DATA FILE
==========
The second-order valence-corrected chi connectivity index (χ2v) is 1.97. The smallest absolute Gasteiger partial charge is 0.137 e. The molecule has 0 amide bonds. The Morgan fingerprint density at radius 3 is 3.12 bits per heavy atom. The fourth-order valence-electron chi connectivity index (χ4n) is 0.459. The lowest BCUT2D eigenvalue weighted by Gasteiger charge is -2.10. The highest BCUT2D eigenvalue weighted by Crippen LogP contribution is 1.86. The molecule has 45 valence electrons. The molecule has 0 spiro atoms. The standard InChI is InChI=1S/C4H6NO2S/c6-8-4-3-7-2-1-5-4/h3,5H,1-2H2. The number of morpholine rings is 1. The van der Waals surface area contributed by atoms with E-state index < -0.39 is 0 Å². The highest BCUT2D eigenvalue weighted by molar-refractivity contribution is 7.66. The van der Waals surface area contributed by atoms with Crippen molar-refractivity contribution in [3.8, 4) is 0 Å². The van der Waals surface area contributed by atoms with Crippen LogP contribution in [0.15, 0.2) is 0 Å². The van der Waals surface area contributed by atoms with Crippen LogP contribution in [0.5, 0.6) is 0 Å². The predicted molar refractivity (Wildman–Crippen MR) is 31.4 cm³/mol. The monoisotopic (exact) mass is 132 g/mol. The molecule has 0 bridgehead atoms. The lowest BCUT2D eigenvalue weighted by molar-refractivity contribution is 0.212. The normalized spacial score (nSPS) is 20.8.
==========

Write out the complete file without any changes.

The second-order valence-corrected chi connectivity index (χ2v) is 1.97. The smallest absolute Gasteiger partial charge is 0.137 e. The molecule has 0 amide bonds. The Morgan fingerprint density at radius 3 is 3.12 bits per heavy atom. The fourth-order valence-electron chi connectivity index (χ4n) is 0.459. The lowest BCUT2D eigenvalue weighted by Gasteiger charge is -2.10. The highest BCUT2D eigenvalue weighted by Crippen LogP contribution is 1.86. The molecule has 45 valence electrons. The molecule has 0 spiro atoms. The standard InChI is InChI=1S/C4H6NO2S/c6-8-4-3-7-2-1-5-4/h3,5H,1-2H2. The number of morpholine rings is 1. The van der Waals surface area contributed by atoms with E-state index < -0.39 is 0 Å². The highest BCUT2D eigenvalue weighted by molar-refractivity contribution is 7.66. The van der Waals surface area contributed by atoms with Crippen molar-refractivity contribution in [3.8, 4) is 0 Å². The van der Waals surface area contributed by atoms with Crippen LogP contribution in [0.15, 0.2) is 0 Å². The van der Waals surface area contributed by atoms with Crippen LogP contribution in [0.5, 0.6) is 0 Å². The predicted molar refractivity (Wildman–Crippen MR) is 31.4 cm³/mol. The monoisotopic (exact) mass is 132 g/mol. The molecule has 0 bridgehead atoms. The lowest BCUT2D eigenvalue weighted by molar-refractivity contribution is 0.212. The normalized spacial score (nSPS) is 20.8.